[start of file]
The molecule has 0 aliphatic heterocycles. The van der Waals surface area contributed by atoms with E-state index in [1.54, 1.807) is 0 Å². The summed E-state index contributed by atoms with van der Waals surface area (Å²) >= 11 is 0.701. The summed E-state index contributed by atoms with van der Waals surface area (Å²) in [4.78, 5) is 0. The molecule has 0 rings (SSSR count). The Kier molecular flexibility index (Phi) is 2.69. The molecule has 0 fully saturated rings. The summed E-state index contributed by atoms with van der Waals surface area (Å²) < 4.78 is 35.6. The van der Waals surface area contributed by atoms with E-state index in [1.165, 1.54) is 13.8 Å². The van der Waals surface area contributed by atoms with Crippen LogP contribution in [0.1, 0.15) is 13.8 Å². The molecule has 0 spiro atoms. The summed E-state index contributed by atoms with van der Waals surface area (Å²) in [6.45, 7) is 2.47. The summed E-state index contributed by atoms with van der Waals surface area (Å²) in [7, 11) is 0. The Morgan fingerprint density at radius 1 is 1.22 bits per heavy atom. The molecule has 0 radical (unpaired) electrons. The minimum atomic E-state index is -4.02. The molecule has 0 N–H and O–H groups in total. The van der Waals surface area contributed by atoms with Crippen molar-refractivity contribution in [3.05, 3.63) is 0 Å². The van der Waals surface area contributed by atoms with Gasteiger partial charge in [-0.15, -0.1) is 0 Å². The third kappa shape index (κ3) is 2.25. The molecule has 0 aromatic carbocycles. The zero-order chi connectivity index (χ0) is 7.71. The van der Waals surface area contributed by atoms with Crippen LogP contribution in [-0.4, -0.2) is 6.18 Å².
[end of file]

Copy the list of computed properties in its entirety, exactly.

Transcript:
The molecule has 0 aliphatic heterocycles. The van der Waals surface area contributed by atoms with E-state index in [1.54, 1.807) is 0 Å². The summed E-state index contributed by atoms with van der Waals surface area (Å²) >= 11 is 0.701. The summed E-state index contributed by atoms with van der Waals surface area (Å²) in [4.78, 5) is 0. The molecule has 0 rings (SSSR count). The Kier molecular flexibility index (Phi) is 2.69. The molecule has 0 fully saturated rings. The summed E-state index contributed by atoms with van der Waals surface area (Å²) < 4.78 is 35.6. The van der Waals surface area contributed by atoms with E-state index in [1.165, 1.54) is 13.8 Å². The van der Waals surface area contributed by atoms with Crippen LogP contribution in [0.1, 0.15) is 13.8 Å². The molecule has 0 spiro atoms. The summed E-state index contributed by atoms with van der Waals surface area (Å²) in [6.45, 7) is 2.47. The summed E-state index contributed by atoms with van der Waals surface area (Å²) in [7, 11) is 0. The Morgan fingerprint density at radius 1 is 1.22 bits per heavy atom. The molecule has 0 radical (unpaired) electrons. The minimum atomic E-state index is -4.02. The molecule has 0 N–H and O–H groups in total. The van der Waals surface area contributed by atoms with Crippen molar-refractivity contribution in [3.05, 3.63) is 0 Å². The van der Waals surface area contributed by atoms with Gasteiger partial charge in [-0.15, -0.1) is 0 Å². The third kappa shape index (κ3) is 2.25. The molecule has 0 aromatic carbocycles. The zero-order chi connectivity index (χ0) is 7.71. The van der Waals surface area contributed by atoms with Crippen LogP contribution in [-0.4, -0.2) is 6.18 Å².